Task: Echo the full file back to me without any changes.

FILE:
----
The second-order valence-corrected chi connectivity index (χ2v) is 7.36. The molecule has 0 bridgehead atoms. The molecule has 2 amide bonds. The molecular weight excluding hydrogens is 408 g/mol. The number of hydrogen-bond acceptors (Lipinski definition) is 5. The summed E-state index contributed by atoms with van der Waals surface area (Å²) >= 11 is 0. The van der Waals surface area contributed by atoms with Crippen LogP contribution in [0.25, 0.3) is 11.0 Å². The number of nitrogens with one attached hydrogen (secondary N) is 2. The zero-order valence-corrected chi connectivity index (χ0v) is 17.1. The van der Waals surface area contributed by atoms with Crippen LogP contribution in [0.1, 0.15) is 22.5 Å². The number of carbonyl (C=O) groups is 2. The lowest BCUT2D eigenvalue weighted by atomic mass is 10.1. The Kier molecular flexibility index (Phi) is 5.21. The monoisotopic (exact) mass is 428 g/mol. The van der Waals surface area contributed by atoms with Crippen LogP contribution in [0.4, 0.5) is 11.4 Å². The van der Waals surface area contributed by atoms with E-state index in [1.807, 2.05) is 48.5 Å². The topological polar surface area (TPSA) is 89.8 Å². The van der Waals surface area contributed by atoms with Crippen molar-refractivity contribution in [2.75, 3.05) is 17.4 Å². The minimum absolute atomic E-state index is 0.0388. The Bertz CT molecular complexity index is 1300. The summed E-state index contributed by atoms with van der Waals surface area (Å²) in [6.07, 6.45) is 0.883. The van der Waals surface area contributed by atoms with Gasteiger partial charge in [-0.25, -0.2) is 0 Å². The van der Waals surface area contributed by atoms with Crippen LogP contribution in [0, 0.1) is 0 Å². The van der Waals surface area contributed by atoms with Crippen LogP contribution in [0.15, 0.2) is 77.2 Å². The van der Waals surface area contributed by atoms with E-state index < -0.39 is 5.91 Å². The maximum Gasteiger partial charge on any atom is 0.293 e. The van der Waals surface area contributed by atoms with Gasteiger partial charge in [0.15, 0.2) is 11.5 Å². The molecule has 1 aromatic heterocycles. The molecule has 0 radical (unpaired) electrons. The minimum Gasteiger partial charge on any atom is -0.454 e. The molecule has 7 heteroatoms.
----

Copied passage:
The second-order valence-corrected chi connectivity index (χ2v) is 7.36. The molecule has 0 bridgehead atoms. The molecule has 2 amide bonds. The molecular weight excluding hydrogens is 408 g/mol. The number of hydrogen-bond acceptors (Lipinski definition) is 5. The summed E-state index contributed by atoms with van der Waals surface area (Å²) >= 11 is 0. The van der Waals surface area contributed by atoms with Crippen LogP contribution in [0.25, 0.3) is 11.0 Å². The number of nitrogens with one attached hydrogen (secondary N) is 2. The zero-order valence-corrected chi connectivity index (χ0v) is 17.1. The van der Waals surface area contributed by atoms with Crippen LogP contribution in [0.1, 0.15) is 22.5 Å². The number of carbonyl (C=O) groups is 2. The lowest BCUT2D eigenvalue weighted by atomic mass is 10.1. The Kier molecular flexibility index (Phi) is 5.21. The monoisotopic (exact) mass is 428 g/mol. The van der Waals surface area contributed by atoms with Crippen LogP contribution in [0.4, 0.5) is 11.4 Å². The van der Waals surface area contributed by atoms with E-state index in [1.807, 2.05) is 48.5 Å². The topological polar surface area (TPSA) is 89.8 Å². The van der Waals surface area contributed by atoms with Crippen molar-refractivity contribution in [2.75, 3.05) is 17.4 Å². The minimum absolute atomic E-state index is 0.0388. The Bertz CT molecular complexity index is 1300. The summed E-state index contributed by atoms with van der Waals surface area (Å²) in [6.07, 6.45) is 0.883. The van der Waals surface area contributed by atoms with Gasteiger partial charge in [-0.25, -0.2) is 0 Å². The van der Waals surface area contributed by atoms with Crippen LogP contribution in [0, 0.1) is 0 Å². The van der Waals surface area contributed by atoms with Crippen LogP contribution in [0.15, 0.2) is 77.2 Å². The van der Waals surface area contributed by atoms with E-state index < -0.39 is 5.91 Å². The maximum Gasteiger partial charge on any atom is 0.293 e. The van der Waals surface area contributed by atoms with Gasteiger partial charge in [0.15, 0.2) is 11.5 Å². The molecule has 1 aromatic heterocycles. The molecule has 0 radical (unpaired) electrons. The minimum Gasteiger partial charge on any atom is -0.454 e. The molecule has 7 heteroatoms.